Chinese stock indexes and exchange traded funds have been languishing on concerns the economy may be facing a hard landing.

The closely watched China Shanghai Composite Index is sitting near its lowest level in over a year amid talk the central bank may cut lenders’ reserve requirements “to boost lending to small companies hurt by a cash crunch,” Bloomberg reported.

“Every time the stocks fall considerably, there’s speculation there’ll be reserve-ratio cuts,” said Zhang Gang, a strategist at Central China Securities Holdings Co., in the Bloomberg story. “The weekend’s here and there’s always the optimism it may happen. Such a rebound may not last unless the cut really happens.”

Investors are also worried that China’s real estate market could weaken after a credit boom.

The Chinese economy has been slowing down from its breakneck speeds, and some observers believe that China’s market is due for a severe correction. On the other hand, Chinese assets and related ETFs may only be stuck in a temporary lull, as fund managers believe.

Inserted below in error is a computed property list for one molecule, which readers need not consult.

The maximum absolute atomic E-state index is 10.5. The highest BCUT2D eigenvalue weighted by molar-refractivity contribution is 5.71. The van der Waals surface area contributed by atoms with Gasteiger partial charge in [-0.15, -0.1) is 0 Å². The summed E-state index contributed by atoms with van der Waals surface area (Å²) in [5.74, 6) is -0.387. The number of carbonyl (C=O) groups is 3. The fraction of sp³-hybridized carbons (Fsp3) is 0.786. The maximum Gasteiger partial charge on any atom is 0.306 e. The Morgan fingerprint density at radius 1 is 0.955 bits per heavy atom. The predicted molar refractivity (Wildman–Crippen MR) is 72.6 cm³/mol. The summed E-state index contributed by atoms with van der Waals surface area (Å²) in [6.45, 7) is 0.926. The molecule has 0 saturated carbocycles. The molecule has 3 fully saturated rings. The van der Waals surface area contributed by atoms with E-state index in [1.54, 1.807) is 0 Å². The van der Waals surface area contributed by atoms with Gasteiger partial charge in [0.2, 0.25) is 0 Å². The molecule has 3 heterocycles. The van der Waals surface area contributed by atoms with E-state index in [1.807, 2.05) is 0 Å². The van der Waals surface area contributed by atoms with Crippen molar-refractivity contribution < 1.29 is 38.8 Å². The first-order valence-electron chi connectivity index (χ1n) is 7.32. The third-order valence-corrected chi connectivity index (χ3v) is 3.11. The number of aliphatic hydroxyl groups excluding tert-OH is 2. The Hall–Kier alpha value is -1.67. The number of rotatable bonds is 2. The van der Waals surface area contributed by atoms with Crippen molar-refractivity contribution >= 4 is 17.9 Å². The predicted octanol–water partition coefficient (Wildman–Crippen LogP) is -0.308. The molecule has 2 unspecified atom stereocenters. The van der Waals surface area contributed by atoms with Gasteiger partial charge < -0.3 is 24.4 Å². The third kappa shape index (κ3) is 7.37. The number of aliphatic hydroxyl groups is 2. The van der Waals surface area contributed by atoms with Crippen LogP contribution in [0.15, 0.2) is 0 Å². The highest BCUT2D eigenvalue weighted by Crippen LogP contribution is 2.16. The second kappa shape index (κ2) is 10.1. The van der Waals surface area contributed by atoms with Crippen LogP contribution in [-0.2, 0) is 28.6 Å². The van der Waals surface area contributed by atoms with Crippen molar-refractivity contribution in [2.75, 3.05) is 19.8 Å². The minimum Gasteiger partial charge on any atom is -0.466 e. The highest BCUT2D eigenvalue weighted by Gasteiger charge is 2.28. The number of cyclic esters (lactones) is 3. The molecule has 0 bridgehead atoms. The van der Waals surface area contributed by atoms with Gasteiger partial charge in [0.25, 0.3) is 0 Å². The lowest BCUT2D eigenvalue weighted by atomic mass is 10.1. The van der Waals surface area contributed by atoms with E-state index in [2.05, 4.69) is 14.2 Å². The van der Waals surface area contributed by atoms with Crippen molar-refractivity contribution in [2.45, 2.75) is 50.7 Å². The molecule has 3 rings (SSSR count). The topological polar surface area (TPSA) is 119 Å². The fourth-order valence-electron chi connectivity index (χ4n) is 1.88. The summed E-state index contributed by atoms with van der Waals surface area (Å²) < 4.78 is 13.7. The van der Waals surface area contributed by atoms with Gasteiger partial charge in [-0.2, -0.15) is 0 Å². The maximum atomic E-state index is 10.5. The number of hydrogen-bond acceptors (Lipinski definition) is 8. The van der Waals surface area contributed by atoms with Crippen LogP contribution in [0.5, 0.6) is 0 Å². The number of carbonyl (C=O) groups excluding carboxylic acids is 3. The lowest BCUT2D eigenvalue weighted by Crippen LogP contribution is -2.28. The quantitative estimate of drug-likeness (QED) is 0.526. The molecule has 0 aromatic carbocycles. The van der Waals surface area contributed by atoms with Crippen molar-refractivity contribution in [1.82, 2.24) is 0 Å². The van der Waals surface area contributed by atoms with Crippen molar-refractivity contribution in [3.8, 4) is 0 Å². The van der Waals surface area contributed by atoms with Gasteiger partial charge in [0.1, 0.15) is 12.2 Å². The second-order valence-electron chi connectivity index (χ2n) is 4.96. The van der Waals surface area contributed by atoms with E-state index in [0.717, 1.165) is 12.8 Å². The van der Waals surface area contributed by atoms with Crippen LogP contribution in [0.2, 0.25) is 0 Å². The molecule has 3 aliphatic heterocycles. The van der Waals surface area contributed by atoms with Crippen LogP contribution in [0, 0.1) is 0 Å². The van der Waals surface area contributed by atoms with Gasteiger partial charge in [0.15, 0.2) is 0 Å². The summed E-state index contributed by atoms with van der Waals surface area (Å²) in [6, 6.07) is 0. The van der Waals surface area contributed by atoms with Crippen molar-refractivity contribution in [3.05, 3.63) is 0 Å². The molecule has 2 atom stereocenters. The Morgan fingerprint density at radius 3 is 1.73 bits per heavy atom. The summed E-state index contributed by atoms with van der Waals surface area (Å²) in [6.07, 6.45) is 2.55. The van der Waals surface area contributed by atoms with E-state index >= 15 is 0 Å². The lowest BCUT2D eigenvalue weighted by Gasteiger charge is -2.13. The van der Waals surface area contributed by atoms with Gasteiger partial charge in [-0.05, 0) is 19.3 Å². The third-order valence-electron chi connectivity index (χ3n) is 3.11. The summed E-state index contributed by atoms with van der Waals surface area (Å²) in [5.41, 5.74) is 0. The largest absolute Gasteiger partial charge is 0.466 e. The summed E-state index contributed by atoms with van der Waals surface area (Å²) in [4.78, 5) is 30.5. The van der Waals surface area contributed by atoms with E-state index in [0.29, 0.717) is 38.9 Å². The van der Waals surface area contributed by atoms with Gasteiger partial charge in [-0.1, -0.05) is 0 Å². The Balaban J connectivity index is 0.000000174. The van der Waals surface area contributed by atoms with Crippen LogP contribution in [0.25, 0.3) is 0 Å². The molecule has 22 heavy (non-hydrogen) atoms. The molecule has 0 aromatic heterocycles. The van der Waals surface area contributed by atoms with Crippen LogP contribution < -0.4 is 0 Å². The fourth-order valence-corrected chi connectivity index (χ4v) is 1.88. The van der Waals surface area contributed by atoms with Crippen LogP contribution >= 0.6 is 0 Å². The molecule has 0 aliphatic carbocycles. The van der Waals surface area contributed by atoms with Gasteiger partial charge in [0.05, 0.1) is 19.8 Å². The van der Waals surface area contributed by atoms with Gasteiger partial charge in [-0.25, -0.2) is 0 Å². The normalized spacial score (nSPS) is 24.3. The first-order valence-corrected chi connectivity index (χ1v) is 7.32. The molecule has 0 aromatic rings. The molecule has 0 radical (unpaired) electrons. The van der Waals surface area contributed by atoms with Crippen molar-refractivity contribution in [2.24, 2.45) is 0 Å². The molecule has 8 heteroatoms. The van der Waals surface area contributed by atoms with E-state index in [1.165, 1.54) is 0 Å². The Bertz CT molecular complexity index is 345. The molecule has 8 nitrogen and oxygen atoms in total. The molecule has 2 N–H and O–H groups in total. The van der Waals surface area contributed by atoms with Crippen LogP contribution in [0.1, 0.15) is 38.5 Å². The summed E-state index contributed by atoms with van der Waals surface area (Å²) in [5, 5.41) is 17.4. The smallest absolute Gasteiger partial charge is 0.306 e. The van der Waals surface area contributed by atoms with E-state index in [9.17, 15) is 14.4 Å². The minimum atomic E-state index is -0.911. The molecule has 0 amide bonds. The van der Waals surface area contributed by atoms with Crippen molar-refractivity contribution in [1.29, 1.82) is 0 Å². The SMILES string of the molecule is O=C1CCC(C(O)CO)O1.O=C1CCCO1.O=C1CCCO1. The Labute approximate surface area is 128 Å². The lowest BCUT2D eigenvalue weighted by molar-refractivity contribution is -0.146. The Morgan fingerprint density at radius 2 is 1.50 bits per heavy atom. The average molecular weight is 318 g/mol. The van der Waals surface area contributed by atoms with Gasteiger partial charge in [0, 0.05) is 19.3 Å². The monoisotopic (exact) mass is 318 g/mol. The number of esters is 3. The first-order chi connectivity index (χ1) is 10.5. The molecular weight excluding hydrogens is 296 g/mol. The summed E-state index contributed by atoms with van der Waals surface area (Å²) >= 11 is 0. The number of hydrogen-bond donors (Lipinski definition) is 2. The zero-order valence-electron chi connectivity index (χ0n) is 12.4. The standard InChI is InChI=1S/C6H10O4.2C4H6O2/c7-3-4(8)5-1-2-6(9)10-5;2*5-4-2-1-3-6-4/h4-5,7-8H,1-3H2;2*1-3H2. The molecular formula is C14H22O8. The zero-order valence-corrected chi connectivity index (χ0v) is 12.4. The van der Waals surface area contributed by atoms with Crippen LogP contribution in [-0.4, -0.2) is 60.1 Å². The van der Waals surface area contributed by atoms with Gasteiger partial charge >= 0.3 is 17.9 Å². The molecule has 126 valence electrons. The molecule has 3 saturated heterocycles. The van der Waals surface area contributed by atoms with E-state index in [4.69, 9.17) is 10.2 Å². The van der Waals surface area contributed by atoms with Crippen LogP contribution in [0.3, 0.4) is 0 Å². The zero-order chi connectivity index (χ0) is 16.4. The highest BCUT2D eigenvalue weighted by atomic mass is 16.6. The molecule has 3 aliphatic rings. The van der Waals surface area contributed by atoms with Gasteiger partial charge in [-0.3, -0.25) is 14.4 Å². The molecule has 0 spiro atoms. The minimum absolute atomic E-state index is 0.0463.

Both the iShares FTSE/Xinhua China 25 Index Fund (NYSEarca: FXI) and SPDR S&P China ETF (NYSEArca: GXC) are down a little over 18% for the past year.

Fund managers say speculation that China is in for a hard landing are overblown, Gregg Wolper, senior mutual-fund analyst at Morningstar, says. A hard landing refers to the belief that China’s economy may head into a full blown recession. [China ETFs Struggle on ‘Hard Landing’ Fears]

Still, managers expect the Chinese economy to slow due to the government’s actions on cooling the market.

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